New guideline on how to map brain prior to epilepsy surgery
Before epilepsy surgery, doctors may consider using brain imaging to locate language and memory functions in the brain instead of the more invasive procedure that is commonly used, according to a guideline published by the American Academy of Neurology in the January 11, 2017, online issue of Neurology, the medical journal of the American Academy of Neurology. It is the first evidence-based guideline that systematically reviewed all evidence for such an evaluation.
Guideline authors noted, however, that the evidence for the recommendations is weak, since many of the studies had relatively small numbers of patients with similar types of epilepsy and were conducted at only one institution, so the results may not be generalizable to everyone with epilepsy.
Epilepsy surgery is considered when medication does not control seizures. Doctors may either remove the area of the brain where seizures begin or use various surgical techniques to limit the spread of seizure activity. It's important to map the brain prior to surgery to prevent damage to language and memory abilities.
For the guideline, authors compared evidence for fMRI and the more commonly used procedure, intracarotid amobarbital procedure, also known as the Wada test, which is performed during angiography. For the Wada test, one side of the brain is put to sleep by injecting a medication into the carotid artery, the main artery in the neck. Because the test is invasive, there are risks and discomforts. Functional MRI is an imaging procedure that detects brain activity by measuring blood flow. It is non-invasive and considered safe. The purpose of both tests is to ensure language and memory abilities will not be affected as a result of surgery.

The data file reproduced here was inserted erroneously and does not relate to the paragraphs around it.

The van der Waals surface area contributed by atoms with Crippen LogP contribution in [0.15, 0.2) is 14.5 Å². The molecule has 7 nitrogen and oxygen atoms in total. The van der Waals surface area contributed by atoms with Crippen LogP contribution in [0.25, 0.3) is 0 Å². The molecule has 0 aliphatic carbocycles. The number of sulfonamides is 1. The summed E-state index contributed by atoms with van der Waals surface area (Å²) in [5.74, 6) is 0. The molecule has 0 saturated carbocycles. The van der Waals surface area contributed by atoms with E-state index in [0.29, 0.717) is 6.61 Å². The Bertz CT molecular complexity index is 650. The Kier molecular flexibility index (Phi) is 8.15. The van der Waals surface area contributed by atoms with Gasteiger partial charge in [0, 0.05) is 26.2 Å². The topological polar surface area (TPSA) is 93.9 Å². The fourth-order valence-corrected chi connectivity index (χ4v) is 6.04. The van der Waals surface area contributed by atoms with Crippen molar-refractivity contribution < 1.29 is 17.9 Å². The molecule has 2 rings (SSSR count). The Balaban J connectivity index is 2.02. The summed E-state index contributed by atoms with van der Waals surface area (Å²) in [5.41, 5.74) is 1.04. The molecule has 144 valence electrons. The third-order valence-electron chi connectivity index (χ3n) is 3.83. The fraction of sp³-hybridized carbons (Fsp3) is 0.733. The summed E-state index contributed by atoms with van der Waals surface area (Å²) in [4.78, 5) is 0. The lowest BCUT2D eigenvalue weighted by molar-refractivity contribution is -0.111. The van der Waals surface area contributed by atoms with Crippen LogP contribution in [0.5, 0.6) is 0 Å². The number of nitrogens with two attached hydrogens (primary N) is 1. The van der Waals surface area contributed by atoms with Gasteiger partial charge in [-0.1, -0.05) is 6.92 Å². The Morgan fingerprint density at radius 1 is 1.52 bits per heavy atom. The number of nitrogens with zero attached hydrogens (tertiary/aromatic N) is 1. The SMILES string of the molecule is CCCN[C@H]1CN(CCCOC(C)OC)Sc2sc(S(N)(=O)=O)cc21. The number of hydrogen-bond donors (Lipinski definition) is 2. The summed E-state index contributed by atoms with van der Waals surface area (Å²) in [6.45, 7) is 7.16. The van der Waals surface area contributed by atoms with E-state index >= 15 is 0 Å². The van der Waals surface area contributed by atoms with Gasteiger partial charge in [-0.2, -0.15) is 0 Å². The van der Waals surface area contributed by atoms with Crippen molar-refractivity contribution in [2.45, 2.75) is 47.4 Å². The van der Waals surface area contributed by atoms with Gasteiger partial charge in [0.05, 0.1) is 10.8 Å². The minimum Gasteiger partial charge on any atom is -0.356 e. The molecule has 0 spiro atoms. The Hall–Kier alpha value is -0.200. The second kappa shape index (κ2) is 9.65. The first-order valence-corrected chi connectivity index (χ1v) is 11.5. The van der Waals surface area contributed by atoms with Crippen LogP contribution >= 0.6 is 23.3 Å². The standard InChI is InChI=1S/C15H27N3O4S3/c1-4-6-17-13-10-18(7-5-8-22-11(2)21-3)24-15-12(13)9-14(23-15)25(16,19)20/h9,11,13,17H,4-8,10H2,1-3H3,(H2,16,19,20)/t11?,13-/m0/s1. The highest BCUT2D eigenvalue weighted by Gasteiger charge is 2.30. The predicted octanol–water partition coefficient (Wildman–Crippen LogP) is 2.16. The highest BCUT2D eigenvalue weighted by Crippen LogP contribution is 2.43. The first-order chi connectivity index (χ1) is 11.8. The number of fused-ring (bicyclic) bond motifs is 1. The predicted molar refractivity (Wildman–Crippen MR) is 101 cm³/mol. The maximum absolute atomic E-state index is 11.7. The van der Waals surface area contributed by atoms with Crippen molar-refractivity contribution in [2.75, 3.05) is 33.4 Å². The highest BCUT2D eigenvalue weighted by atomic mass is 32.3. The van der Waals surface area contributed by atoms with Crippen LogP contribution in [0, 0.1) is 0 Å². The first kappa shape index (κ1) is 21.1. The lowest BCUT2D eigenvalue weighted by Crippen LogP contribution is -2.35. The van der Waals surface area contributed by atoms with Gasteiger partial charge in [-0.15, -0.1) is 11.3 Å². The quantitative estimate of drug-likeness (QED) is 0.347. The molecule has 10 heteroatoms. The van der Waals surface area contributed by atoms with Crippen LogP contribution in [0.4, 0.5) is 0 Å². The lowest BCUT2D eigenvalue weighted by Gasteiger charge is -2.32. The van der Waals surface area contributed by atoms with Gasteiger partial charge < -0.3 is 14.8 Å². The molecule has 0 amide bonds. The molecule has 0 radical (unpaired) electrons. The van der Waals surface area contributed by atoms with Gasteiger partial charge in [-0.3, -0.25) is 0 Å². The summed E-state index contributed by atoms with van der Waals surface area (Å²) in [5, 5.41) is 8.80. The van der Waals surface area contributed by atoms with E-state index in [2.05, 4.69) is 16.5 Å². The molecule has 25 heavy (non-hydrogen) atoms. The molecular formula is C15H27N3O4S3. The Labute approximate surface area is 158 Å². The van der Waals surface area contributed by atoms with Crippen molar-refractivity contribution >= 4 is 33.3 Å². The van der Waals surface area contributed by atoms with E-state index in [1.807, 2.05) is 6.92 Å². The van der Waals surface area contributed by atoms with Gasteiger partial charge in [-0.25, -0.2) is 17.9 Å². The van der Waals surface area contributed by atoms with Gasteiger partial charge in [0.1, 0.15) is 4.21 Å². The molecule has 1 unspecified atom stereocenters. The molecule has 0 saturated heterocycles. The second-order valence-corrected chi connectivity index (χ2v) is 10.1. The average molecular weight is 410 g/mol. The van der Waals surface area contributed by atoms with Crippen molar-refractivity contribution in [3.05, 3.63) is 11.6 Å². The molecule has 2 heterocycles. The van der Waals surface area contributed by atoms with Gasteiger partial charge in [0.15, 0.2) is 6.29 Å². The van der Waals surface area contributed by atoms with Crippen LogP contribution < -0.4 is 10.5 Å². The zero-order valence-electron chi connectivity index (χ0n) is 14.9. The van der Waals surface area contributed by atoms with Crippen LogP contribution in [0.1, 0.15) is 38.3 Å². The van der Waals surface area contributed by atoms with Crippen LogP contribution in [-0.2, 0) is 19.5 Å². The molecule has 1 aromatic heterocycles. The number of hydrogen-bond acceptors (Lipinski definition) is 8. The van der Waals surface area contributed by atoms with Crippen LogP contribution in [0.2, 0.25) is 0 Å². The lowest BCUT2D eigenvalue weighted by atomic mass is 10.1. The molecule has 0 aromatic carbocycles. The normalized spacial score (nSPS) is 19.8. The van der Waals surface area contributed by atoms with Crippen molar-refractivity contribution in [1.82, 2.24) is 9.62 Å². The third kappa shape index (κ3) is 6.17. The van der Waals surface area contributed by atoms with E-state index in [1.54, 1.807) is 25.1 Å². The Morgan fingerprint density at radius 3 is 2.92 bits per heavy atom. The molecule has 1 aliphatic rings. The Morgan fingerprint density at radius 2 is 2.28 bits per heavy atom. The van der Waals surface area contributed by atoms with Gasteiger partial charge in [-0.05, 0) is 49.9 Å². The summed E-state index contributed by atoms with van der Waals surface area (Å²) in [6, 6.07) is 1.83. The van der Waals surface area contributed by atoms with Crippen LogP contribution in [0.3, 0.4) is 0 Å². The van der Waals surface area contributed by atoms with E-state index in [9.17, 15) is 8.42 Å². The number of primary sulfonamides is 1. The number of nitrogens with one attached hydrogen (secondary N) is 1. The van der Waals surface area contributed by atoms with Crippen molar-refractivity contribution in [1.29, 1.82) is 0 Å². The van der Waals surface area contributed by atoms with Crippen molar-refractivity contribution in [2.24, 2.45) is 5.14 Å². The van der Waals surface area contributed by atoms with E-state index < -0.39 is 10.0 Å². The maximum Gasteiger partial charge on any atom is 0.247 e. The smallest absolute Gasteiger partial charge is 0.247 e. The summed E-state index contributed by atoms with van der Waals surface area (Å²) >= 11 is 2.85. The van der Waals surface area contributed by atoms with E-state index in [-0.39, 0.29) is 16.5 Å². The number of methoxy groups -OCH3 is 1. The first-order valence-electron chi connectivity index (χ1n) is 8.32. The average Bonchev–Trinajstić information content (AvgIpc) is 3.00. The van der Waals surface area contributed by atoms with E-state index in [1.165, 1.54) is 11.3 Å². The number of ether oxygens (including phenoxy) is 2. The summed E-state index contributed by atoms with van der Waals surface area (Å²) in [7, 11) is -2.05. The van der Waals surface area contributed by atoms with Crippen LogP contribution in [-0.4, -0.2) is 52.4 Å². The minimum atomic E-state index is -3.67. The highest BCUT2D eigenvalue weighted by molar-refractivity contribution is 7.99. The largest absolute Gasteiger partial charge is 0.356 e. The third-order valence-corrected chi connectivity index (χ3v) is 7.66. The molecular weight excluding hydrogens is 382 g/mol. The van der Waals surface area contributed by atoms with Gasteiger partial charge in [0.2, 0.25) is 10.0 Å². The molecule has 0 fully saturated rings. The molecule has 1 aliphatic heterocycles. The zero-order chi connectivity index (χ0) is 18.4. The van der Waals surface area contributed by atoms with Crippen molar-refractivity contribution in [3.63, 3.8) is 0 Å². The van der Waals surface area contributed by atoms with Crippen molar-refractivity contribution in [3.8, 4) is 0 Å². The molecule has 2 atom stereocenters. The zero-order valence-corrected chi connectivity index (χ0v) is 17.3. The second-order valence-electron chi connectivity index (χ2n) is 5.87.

"Because fMRI is becoming more widely available, we wanted to see how it compares to the Wada test," said lead author Jerzy Szaflarski, MD, PhD, of the University of Alabama at Birmingham and Fellow of the American Academy of Neurology. "While the risks associated with the Wada test are rare, they can be serious, including stroke and injury to the carotid artery."
The guideline found weak evidence that fMRI may be a possible alternative for the Wada test to evaluate the language functions in the brain for people with medial temporal lobe epilepsy, temporal epilepsy in general or extratemporal epilepsy. There was not enough evidence to make a recommendation for people with temporal neocortical epilepsy or temporal tumors.
There was moderate evidence that fMRI of verbal memory or language encoding should be considered for predicting verbal memory outcome for people who are being evaluated for left medial temporal lobe surgery.
"Larger studies need to be conducted to increase the quality of available evidence," said Szaflarski. "Plus, neither fMRI nor the Wada test have standardized procedures. Doctors should carefully advise patients of the risks and benefits of fMRI versus the Wada test."